My colleague had made comments with regard to the number of jobs that we’ve created: over 250,000 new jobs in Ontario. That is incredible, considering the fact that the Liberal government took the debt, when they came into power in 2005 and when they left in 2018, from $125 billion to over $363 billion. They have mortgaged not just the next generation but future generations for sure, so I’ve got some real serious concerns about that. Talk about a fair energy act? Well, that was only fair for their cronies.

Come down to Chatham-Kent–Leamington. Speaker, I know you drive through that on the way to Windsor–Tecumseh. If you drive at nighttime, you’re going to see a new red light district, because it’s nothing but all of the red lights that have been attached to those turbines. We have over 500 industrial wind turbines in the area. Talk about driving energy costs up. It’s ridiculous, what it has done.

But I also want to focus on some positive things. We talk about eliminating red tape. That will allow private sector business to create the new jobs that my esteemed colleague spoke about earlier. Again, under the previous Liberals, all we were seeing were tail lights. Now, we’re starting to see headlights. That’s businesses coming back. I’m excited for Ontario. I’m excited for the people of this province.

The Acting Speaker (Mrs. Lisa Gretzky): Questions and comments?

Mme France Gélinas: It was interesting to listen to the member talk about the new dental program for seniors. To the seniors out there—and I know that there are many, many of you on a wait-list to finally get to see a dentist—I would like you to know that the only thing that the government has rolled out for all of this year is a very complex process to get your name on the list so that you will be identified as someone who can see the dentist.

But will you be able to see the dentist? No, not yet, because there isn’t one penny that has gone to one of the 25 CHCs or three AHACs that have dental suites. None of the money for the care has actually flown, just the bureaucratic process to get your name on a card so that eventually, in a future yet to be defined, you will be able to actually see a dentist. That’s not what I thought was happening when they promised us that the dental care would be ready in 2019. Well, forget this. This is not happening. You may get your card before 2019, but this pain in your mouth is going to stay way longer, because access to the dentist has not started.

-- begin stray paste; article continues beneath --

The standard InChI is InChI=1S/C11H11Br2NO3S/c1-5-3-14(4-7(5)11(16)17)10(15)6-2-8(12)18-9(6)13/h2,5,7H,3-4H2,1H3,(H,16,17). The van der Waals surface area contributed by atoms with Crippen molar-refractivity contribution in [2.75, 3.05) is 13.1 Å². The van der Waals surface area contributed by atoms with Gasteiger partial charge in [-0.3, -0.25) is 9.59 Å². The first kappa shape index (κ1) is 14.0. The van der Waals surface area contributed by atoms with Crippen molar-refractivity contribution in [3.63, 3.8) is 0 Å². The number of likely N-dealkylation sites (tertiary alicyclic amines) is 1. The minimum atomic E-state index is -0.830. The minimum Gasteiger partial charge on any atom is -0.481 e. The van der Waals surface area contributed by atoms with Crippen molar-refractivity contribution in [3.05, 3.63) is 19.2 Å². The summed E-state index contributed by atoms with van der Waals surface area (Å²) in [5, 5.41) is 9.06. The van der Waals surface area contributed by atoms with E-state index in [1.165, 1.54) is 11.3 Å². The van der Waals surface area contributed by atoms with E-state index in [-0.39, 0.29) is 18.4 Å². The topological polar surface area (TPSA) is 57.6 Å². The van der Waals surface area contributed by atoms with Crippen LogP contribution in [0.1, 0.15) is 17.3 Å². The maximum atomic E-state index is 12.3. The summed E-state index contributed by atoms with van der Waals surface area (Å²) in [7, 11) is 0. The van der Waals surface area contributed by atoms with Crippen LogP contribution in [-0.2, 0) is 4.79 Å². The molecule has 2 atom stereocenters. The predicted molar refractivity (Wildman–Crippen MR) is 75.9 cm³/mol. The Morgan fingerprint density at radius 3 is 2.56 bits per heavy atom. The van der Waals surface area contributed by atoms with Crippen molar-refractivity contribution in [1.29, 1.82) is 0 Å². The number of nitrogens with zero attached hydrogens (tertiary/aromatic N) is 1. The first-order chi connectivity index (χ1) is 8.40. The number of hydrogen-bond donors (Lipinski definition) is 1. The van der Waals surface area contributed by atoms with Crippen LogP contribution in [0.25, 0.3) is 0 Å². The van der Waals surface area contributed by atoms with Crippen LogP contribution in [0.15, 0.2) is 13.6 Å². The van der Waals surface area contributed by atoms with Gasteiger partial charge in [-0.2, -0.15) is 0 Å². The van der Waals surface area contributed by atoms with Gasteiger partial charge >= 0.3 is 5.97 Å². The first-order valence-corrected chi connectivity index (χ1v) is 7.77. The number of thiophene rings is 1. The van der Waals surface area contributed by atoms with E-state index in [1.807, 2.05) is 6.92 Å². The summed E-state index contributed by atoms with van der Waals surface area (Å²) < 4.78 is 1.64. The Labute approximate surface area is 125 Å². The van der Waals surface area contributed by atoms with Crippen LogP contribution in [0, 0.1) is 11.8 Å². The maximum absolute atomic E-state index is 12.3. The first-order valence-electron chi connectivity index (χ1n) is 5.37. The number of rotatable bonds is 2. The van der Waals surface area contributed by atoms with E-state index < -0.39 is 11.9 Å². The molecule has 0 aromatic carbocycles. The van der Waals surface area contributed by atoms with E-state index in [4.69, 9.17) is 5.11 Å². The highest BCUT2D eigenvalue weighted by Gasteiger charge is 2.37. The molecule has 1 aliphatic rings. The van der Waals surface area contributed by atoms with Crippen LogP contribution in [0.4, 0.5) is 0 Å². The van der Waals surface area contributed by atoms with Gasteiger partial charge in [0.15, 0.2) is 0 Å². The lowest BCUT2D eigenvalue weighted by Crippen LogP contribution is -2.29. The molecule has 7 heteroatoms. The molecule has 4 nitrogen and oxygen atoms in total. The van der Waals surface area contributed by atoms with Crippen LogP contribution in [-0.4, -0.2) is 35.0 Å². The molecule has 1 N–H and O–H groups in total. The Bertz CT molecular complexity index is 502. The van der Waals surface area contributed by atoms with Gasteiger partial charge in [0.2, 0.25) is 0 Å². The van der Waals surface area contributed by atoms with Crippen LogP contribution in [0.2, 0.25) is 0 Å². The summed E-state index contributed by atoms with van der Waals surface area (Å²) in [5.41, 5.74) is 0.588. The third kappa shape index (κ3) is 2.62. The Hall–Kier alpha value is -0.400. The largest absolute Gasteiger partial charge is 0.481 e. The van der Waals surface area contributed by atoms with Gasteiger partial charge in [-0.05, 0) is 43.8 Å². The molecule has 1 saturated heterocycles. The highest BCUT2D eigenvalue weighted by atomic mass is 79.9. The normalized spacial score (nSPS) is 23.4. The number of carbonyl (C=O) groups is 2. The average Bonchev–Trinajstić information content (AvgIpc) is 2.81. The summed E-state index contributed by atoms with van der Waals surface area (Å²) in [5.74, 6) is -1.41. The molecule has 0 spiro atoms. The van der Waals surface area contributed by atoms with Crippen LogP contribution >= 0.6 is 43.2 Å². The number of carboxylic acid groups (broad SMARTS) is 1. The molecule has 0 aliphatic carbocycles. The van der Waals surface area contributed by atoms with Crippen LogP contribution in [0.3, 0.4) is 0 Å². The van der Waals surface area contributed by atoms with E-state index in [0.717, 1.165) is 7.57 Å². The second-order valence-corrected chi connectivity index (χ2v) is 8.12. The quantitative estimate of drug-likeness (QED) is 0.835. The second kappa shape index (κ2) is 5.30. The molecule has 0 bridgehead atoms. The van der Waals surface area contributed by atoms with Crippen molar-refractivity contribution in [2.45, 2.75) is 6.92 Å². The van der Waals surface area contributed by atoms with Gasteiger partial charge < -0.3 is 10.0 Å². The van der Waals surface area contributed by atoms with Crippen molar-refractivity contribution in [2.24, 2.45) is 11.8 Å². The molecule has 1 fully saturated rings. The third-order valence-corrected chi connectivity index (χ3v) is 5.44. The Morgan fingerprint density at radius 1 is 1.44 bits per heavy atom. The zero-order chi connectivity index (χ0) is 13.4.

The other part I’m rather interested about—actually, very worried about—is schedule 30, which talks about the Personal Health Information Protection Act. You see, Speaker, when you talk about health care, the way to have quality care is that you are free to talk to the person in front of you, to the caregiver, to tell them things that you would not tell anybody else, because you can trust that this information is going to stay with them and nobody else. What this bill does is it does a whole bunch of peepholes for people at Ontario Health and Ontario health teams to look into. Nothing good comes of that.

The Acting Speaker (Mrs. Lisa Gretzky): Questions and comments?

Mr. Will Bouma: It’s an honour to rise in the House today and talk about the fall economic statement, because our government is building Ontario together.

It was very interesting listening to the member from Aurora–Oak Ridges–Richmond Hill talking about the investments that our government is making in the people of Ontario: $1.9 billion of new money into health care and $1.2 billion of new money into education. It was hard not to contrast that with some of the statements that were made by one of the independent members earlier, who called into question those things.